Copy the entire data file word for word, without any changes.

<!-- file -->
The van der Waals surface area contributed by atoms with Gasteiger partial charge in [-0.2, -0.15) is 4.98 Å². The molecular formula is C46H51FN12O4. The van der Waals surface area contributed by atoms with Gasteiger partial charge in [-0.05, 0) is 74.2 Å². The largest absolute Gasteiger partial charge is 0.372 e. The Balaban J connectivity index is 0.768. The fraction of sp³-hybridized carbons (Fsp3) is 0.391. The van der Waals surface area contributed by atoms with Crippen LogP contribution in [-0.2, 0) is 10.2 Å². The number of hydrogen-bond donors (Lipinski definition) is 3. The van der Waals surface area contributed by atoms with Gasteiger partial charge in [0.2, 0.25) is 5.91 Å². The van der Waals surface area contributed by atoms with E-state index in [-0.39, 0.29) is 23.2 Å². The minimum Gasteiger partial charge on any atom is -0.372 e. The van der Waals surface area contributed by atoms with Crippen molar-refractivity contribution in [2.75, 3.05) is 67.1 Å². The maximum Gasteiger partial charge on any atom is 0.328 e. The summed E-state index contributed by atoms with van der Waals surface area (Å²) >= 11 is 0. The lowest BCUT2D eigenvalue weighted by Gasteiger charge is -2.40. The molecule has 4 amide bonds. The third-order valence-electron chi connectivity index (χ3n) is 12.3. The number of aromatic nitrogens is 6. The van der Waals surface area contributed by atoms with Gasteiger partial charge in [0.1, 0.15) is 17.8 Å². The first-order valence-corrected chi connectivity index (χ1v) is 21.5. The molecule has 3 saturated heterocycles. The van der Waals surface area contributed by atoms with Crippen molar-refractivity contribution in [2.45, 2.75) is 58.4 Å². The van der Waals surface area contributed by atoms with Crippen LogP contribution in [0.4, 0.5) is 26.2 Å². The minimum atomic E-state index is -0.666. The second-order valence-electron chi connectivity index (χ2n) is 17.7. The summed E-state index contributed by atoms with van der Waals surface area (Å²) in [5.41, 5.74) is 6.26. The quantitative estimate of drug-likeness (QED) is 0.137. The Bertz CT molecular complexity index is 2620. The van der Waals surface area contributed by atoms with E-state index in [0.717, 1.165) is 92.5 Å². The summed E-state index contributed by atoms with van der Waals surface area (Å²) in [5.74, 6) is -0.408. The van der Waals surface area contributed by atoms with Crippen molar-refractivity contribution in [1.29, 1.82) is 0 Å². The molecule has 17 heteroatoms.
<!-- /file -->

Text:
The van der Waals surface area contributed by atoms with Gasteiger partial charge in [-0.2, -0.15) is 4.98 Å². The molecular formula is C46H51FN12O4. The van der Waals surface area contributed by atoms with Gasteiger partial charge in [-0.05, 0) is 74.2 Å². The largest absolute Gasteiger partial charge is 0.372 e. The Balaban J connectivity index is 0.768. The fraction of sp³-hybridized carbons (Fsp3) is 0.391. The van der Waals surface area contributed by atoms with Crippen LogP contribution in [-0.2, 0) is 10.2 Å². The number of hydrogen-bond donors (Lipinski definition) is 3. The van der Waals surface area contributed by atoms with Gasteiger partial charge in [0.2, 0.25) is 5.91 Å². The van der Waals surface area contributed by atoms with E-state index in [-0.39, 0.29) is 23.2 Å². The minimum Gasteiger partial charge on any atom is -0.372 e. The van der Waals surface area contributed by atoms with Crippen molar-refractivity contribution in [2.75, 3.05) is 67.1 Å². The maximum Gasteiger partial charge on any atom is 0.328 e. The summed E-state index contributed by atoms with van der Waals surface area (Å²) >= 11 is 0. The lowest BCUT2D eigenvalue weighted by Gasteiger charge is -2.40. The molecule has 4 amide bonds. The third-order valence-electron chi connectivity index (χ3n) is 12.3. The number of aromatic nitrogens is 6. The van der Waals surface area contributed by atoms with Gasteiger partial charge in [0.1, 0.15) is 17.8 Å². The first-order valence-corrected chi connectivity index (χ1v) is 21.5. The molecule has 3 saturated heterocycles. The van der Waals surface area contributed by atoms with Crippen molar-refractivity contribution in [2.45, 2.75) is 58.4 Å². The van der Waals surface area contributed by atoms with Crippen LogP contribution in [0.4, 0.5) is 26.2 Å². The minimum atomic E-state index is -0.666. The second-order valence-electron chi connectivity index (χ2n) is 17.7. The summed E-state index contributed by atoms with van der Waals surface area (Å²) in [5.41, 5.74) is 6.26. The quantitative estimate of drug-likeness (QED) is 0.137. The Bertz CT molecular complexity index is 2620. The van der Waals surface area contributed by atoms with E-state index in [0.717, 1.165) is 92.5 Å². The summed E-state index contributed by atoms with van der Waals surface area (Å²) in [5.74, 6) is -0.408. The van der Waals surface area contributed by atoms with Crippen molar-refractivity contribution in [1.29, 1.82) is 0 Å². The molecule has 17 heteroatoms.